It had everything going for it that I look for in an emerging growth stock: A unique set of products at the leading edge of a technology revolution, a quickly growing customer list, proven management, and incredible skepticism about its prospects from analysts. At every step along the way, analysts bad-mouthed Workday’s opportunity and mocked its valuation. Yet I recommended it over and over because you just do not see such companies come along very often, and especially not ones run by men who had done it all before, in this case as founders of PeopleSoft, which was one of the great stocks of the 1990s until it was bought by Oracle.
My persistence on this one has paid off, because now all of sudden Workday is being upgraded and celebrated — after the fact for most, of course — after it reported Wednesday that it beat expectations on revenues and earnings in the last quarter, and raised guidance.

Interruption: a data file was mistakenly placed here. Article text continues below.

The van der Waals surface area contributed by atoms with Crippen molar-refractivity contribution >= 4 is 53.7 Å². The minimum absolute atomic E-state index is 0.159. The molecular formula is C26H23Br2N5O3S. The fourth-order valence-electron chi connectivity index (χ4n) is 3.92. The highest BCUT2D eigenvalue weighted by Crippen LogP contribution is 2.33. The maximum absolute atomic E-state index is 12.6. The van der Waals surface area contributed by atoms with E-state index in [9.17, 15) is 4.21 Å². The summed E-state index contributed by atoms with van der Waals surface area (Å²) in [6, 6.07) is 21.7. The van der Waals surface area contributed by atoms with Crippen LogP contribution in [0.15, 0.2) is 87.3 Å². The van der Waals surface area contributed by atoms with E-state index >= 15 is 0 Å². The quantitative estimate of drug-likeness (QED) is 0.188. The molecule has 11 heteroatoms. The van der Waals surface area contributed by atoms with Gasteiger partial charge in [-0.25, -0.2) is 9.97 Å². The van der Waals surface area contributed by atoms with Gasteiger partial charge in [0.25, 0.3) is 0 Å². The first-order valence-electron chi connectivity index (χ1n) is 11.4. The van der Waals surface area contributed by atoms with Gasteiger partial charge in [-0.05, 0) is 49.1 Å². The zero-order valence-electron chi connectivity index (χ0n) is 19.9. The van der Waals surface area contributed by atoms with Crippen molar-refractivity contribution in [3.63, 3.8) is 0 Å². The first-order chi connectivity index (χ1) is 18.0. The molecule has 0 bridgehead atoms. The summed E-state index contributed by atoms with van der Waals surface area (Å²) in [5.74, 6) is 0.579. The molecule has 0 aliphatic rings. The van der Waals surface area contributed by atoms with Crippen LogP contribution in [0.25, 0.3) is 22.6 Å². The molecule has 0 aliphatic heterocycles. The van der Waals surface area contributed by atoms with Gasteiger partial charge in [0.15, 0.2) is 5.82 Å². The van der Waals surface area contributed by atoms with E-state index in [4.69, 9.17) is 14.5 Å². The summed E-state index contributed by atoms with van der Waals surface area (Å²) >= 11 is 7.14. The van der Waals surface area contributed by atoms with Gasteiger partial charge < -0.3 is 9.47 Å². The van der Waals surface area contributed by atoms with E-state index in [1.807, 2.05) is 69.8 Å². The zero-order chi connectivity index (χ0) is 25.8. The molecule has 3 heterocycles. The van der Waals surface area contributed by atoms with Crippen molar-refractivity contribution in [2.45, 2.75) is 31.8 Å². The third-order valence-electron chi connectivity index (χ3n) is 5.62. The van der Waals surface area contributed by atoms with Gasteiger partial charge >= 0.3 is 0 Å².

I’m telling you this story because all of the skepticism about tech stocks that has built up for investors since the crashes of 2000 and 2008 has had the effect of making even the best companies in the industry kind of ridiculously cheap. And cheapness is its own reward. Cheapness is one of the best forms of risk control. If you can buy smartly and with conviction when everyone else is mournful, and worried, and still kicking themselves over mistakes of the past, then you can make out very well at any point in the cycle. It just happens to be truer today than ever because most of your competitors out there — other potential investors — still cannot bring themselves to the task.